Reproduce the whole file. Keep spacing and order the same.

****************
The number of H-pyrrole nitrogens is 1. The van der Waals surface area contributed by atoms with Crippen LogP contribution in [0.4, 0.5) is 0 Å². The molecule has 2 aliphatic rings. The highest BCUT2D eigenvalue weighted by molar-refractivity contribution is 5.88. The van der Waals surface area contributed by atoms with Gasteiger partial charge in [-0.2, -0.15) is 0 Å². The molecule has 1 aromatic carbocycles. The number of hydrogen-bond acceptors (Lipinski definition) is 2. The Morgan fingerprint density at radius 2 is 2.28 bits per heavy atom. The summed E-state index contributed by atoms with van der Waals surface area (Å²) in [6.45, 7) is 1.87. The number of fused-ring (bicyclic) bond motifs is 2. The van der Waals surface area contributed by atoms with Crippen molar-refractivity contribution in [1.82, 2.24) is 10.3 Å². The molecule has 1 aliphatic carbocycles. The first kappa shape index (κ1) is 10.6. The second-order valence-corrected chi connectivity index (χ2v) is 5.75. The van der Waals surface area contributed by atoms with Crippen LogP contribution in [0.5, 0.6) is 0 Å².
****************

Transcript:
The number of H-pyrrole nitrogens is 1. The van der Waals surface area contributed by atoms with Crippen LogP contribution in [0.4, 0.5) is 0 Å². The molecule has 2 aliphatic rings. The highest BCUT2D eigenvalue weighted by molar-refractivity contribution is 5.88. The van der Waals surface area contributed by atoms with Gasteiger partial charge in [-0.2, -0.15) is 0 Å². The molecule has 1 aromatic carbocycles. The number of hydrogen-bond acceptors (Lipinski definition) is 2. The Morgan fingerprint density at radius 2 is 2.28 bits per heavy atom. The summed E-state index contributed by atoms with van der Waals surface area (Å²) in [6.45, 7) is 1.87. The number of fused-ring (bicyclic) bond motifs is 2. The van der Waals surface area contributed by atoms with Crippen molar-refractivity contribution in [1.82, 2.24) is 10.3 Å². The molecule has 1 aliphatic carbocycles. The first kappa shape index (κ1) is 10.6. The second-order valence-corrected chi connectivity index (χ2v) is 5.75. The van der Waals surface area contributed by atoms with Crippen LogP contribution in [0.5, 0.6) is 0 Å².